Have the Chinese already succeeded in their gamble? Perhaps. Only one month after the end of the Beijing 2022 Winter Games (4 to 20 February for the Olympic event, 4 to 13 March for the Paralympic version), the Chinese regime’s ambition to transform the country into a winter sports giant already seems to be a reality.
The health crisis and the near absence of spectators at the competition sites have not changed anything: the impact of the 2022 Winter Games on public interest and the practice of snow and ice sports in China is already measurable. It is impressive.
The first clue: the figures. According to data from the Chinese tax authorities, the winter sports industry experienced a growth spurt in the first quarter of 2022 that is unmatched in history. In March alone, the first post-Olympic month, sales of skiing and skating products rose by 65% in the Chongli district, where the Zhangjiakou cluster, the site of the Nordic skiing, snowboarding and freestyle skiing events, is located.
For the first quarter of 2022, the turnover of the winter sports industry grew by 35.2% in the same Chongli district. In Yanqing, the site of alpine skiing competitions, the increase reached 68.9%.
The same growth spurt occurred in the accommodation and catering sectors. In Chongli, the results show a 350% increase in turnover compared to the same period in 2021.
Another sign: the practice. Before the Beijing Games, the Chinese organisers assured us that the facilities dedicated to Olympic and Paralympic competitions would be left as a legacy to encourage the development of winter sports. They are keeping their word.
The Xinhua agency announced that the Beijing National Aquatics Centre, which was transformed into an ice rink for the 2022 Winter Games, will be open to the public from 16 April. It will remain open for a month.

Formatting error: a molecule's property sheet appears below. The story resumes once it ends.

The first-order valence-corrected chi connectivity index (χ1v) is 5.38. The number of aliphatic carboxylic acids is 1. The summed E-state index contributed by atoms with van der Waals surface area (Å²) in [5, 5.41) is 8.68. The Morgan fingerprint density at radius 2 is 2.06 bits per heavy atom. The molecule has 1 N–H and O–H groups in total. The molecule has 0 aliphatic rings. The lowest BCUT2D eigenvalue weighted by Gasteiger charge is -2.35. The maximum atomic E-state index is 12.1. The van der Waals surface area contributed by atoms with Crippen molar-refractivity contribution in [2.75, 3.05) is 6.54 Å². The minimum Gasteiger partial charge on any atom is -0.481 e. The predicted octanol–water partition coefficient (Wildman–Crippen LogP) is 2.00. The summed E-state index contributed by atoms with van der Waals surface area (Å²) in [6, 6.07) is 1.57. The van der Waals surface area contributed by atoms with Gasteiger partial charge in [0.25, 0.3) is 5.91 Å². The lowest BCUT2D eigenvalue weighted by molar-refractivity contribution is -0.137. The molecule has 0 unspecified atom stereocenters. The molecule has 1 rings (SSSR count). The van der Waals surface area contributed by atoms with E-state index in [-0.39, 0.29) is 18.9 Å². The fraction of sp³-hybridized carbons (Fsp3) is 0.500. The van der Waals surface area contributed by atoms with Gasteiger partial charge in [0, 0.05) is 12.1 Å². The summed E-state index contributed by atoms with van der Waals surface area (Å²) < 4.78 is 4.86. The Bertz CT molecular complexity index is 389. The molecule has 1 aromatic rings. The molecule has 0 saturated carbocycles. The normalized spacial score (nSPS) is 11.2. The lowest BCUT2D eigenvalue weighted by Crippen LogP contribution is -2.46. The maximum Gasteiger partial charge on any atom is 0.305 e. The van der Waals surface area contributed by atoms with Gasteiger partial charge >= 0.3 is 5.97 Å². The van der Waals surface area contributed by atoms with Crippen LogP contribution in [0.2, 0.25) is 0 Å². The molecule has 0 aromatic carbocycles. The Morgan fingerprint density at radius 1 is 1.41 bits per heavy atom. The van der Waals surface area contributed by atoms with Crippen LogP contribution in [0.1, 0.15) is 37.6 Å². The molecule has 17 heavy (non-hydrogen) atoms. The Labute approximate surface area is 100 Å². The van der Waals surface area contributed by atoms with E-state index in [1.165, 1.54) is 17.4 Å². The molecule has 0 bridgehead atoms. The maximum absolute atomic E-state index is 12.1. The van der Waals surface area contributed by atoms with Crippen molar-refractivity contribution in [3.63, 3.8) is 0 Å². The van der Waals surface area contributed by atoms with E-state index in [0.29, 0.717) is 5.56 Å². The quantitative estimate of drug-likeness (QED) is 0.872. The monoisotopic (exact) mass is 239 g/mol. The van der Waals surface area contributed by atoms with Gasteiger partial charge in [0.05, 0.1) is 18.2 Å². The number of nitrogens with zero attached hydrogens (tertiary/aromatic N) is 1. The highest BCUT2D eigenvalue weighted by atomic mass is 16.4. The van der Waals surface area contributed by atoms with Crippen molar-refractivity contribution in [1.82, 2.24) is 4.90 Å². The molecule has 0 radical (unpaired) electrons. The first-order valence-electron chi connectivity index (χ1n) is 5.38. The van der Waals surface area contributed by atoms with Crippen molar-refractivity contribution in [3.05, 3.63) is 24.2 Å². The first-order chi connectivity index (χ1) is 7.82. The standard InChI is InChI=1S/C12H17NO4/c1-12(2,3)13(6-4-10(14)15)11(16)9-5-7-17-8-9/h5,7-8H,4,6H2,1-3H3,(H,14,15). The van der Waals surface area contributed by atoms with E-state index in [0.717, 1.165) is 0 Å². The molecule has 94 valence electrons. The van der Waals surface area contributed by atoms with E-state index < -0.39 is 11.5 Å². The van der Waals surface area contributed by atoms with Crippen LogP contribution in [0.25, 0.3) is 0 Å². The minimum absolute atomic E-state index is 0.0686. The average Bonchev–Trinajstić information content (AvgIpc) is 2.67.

Visitors will be able to see the Ice Cube from the inside, including the athletes’ changing rooms, the mixed zone and the podium. They will also have the opportunity to try their hand at curling. In exchange for a 90 yuan (13 euros) entrance fee, they will even be able to put on special shoes, step on the ice and throw six stones, all under the supervision of a professional coach.
The same pilot experiment initiated by the site’s promoter offers group sessions for companies wishing to motivate their employees. Cost: 3500 yuan per hour (500 euros) for the entire rink. The service includes curling equipment, a team of coaches and logistical support.
Since the end of the Winter Games, Chinese Olympic medallists have been called upon to contribute their voice and experience to the effort to promote winter sports. On Wednesday 13 April, a handful of them flocked to the Shougang venue in Beijing, which had been used a few weeks earlier for the Big Air events.
Among them was Su Yiming (photo above), China’s first Olympic gold medallist in freestyle skiing. Perfectly prepared for the exercise, the young athlete played his part without a false note. “For a long time, Chinese male snowboarders were not among the world’s elite, he told the young fans gathered at the site, urging them to try their luck. But, thanks to my hard work, I want to show that Chinese snowboarding has now reached the top level in the world.”
Liu Haitao, a Shijingshan district official, was quoted by China Daily as saying, “Thanks to the Beijing Winter Olympics, participation in winter sports has become a new trend among our citizens. Every year, about 50% of our population participates in winter sports.”
Even before the opening of the Beijing 2022 Games, the Chinese authorities had assured that more than 346 million Chinese had tried winter sports in one form or another since the Chinese capital was awarded the 2022 Winter Games in 2015. The figure had seemed unreal. It is likely to continue to rise.